Newcastle University has been hit by a cyberattack that it says will take weeks to fix – and while the institution hasn't confirmed the nature of the incident, a ransomware gang is threatening online to leak the personal data of students.
The university first started reporting issues with IT systems on September 1, which has since lead to almost all university systems used by students and staff becoming restricted or unavailable in an effort to stop further disruption by the attack.
"It is essential that our IT estate is free from any malware and secure before we start the recovery process," said an update by the university on September 2.
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The type of malware that has infected the systems hasn't been disclosed by the university, but cyber criminals have claimed responsibility for a ransomware attack against the university – and they're threatening to release the personal data of students.
The DoppelPaymer ransomware gang has become known for demanding large Bitcoin ransoms from victims and has in the past posted personal data stolen from systems before they were encrypted in an effort to force victims into paying up. DoppelPaymer is thought to be an updated version of BitPaymer ransomware.
However, the university is yet to confirm if it has fallen victim to a ransomware attack, let alone the specifics of the ransomware family that has potentially compromised its systems. It has only said that "investigations are ongoing" into the cyberattack and that "many IT services are not operating".
ZDNet has attempted to confirm the nature of the attack, but at the time of publication is yet to receive comment from the university.
In a FAQ about the incident published online, Newcastle says the nature of the problem means it'll take "several weeks" for services to return to normal – something that could potentially disrupt the start of the new term for both staff and students. New students are due to arrive on 28 September, with existing students set to return after that.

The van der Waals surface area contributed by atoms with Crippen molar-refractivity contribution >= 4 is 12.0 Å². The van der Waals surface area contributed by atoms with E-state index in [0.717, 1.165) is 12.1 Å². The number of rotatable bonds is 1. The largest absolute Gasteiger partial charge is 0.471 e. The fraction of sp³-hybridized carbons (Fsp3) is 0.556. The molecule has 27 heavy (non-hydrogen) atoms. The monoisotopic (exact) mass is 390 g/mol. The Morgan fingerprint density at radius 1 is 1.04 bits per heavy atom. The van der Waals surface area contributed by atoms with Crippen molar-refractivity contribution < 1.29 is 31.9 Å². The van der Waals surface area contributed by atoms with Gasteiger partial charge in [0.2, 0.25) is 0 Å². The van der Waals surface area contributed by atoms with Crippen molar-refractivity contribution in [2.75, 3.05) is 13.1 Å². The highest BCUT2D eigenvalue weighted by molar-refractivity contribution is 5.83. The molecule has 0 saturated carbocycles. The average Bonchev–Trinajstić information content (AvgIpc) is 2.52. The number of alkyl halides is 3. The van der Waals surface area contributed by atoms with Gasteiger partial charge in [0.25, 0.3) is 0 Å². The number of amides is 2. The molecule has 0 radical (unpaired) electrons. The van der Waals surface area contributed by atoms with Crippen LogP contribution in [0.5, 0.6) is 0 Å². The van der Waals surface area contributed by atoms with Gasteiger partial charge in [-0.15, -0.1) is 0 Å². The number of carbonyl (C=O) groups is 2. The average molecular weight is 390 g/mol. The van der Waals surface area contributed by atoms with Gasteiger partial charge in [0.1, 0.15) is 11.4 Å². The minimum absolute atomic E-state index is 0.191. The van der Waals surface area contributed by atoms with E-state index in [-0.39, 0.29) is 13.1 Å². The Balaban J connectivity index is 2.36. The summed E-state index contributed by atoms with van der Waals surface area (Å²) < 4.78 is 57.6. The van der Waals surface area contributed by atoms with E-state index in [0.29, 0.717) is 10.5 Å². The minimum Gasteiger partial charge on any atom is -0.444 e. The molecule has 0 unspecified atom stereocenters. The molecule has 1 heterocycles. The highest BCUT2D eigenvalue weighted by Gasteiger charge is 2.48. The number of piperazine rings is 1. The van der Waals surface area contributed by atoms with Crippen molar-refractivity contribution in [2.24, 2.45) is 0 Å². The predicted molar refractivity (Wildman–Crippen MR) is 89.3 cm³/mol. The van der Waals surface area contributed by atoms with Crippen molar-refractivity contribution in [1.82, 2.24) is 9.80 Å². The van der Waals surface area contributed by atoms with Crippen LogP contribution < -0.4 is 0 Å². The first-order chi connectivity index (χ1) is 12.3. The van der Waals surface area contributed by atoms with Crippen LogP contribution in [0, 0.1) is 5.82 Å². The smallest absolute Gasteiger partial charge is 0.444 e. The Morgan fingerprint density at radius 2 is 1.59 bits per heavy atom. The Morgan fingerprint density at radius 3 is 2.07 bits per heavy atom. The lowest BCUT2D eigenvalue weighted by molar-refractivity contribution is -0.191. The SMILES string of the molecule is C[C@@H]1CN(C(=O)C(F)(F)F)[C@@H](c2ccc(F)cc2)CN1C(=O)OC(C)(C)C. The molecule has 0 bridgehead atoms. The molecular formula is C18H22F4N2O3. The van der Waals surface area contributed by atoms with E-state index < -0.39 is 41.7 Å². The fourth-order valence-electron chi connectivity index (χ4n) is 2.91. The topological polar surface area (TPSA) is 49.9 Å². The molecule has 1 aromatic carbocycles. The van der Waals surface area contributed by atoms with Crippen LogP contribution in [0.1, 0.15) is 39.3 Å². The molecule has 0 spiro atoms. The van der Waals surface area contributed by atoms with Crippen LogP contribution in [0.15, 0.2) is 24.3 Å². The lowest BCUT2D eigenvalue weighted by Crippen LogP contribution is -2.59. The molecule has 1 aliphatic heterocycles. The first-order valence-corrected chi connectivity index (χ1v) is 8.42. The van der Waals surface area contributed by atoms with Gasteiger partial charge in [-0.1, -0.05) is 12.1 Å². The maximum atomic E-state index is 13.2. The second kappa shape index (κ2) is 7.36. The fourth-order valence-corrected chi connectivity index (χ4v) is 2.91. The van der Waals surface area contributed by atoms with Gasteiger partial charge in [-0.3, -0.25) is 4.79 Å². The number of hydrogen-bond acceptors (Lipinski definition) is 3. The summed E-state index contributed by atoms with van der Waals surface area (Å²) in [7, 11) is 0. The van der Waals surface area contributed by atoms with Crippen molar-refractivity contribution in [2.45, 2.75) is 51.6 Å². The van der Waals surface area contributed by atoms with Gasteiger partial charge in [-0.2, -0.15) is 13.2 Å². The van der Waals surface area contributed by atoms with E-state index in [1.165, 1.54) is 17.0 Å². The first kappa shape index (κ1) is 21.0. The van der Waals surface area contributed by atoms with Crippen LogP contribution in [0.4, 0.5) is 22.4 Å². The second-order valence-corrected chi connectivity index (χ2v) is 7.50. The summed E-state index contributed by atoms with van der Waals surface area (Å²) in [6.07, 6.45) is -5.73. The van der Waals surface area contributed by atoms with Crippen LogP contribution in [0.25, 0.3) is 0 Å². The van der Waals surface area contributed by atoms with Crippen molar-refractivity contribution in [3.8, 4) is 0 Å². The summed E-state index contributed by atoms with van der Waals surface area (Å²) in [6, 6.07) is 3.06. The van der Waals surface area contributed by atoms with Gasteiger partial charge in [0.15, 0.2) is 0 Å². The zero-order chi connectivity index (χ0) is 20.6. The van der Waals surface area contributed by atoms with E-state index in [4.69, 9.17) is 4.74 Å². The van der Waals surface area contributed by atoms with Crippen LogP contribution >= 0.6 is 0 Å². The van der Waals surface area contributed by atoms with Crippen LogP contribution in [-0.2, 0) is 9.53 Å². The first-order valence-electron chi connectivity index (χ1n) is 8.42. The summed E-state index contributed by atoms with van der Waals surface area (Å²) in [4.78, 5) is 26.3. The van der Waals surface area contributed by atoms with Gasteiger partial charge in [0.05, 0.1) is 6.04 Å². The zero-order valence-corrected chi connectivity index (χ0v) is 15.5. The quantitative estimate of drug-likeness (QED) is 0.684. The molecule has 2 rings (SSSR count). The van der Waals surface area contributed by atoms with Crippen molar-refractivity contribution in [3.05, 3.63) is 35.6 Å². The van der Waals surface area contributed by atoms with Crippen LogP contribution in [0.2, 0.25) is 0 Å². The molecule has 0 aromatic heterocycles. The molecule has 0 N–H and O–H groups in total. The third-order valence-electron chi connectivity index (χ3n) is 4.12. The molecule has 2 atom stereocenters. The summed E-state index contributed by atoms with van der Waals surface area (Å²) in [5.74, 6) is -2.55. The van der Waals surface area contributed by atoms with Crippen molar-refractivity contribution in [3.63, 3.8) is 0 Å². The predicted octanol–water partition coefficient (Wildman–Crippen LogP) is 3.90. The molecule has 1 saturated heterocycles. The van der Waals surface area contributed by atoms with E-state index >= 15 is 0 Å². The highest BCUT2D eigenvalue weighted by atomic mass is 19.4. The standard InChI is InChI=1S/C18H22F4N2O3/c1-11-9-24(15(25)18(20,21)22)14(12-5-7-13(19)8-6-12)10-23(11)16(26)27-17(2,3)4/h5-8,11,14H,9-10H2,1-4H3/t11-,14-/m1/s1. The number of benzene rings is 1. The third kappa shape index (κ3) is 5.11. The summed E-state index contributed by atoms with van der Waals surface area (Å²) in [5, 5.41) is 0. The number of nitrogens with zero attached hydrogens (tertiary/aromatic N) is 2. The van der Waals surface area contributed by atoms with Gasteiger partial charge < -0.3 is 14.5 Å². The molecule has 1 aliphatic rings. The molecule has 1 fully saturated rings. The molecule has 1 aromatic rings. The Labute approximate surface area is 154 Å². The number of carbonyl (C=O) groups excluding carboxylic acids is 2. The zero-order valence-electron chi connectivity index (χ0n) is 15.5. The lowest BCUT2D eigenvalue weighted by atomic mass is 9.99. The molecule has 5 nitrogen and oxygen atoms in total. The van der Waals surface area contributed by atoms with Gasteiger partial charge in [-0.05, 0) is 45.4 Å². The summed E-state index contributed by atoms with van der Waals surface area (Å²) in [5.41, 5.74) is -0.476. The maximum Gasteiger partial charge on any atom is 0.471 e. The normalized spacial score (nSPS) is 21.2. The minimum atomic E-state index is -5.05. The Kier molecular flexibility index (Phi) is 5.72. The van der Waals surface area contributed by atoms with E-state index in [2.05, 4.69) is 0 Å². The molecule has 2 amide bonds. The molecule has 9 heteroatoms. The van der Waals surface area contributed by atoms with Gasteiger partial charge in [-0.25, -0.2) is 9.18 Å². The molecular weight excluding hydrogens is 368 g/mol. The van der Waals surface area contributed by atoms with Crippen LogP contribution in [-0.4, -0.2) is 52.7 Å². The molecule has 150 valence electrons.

In answer to the question "Is my personal data compromised?", the FAQ says: "The investigation into the incident is still at an early stage. IT colleagues continue to work hard on the systems recovery plan, and to support the Police and the National Crime Agency with their enquiries.
"Please be assured we take the security of our systems extremely seriously and we were able to respond quickly to this incident. This is now the subject of a Police investigation and our team in NUIT is working extremely hard with a number of agencies to address the issue," the statement adds.
The incident has been reported to the Information Commissioner's Office and the UK's National Cyber Security Centre (NCSC) has also been informed.
"We are aware of an incident affecting Newcastle University and are providing support," an NCSC spokesperson told ZDNet. "The NCSC works closely with the academic sector to improve its security practices and help protect academic establishments from threats."
Ransomware continues to plague organisations around the world and it has become the quickest and easiest way for cyber criminals to make money from compromising entire networks. Crooks can potentially make millions from a single ransomware campaign and the nature of ransomware attacks means that they're often difficult to trace back to the attackers, so cyber criminals don't get caught.
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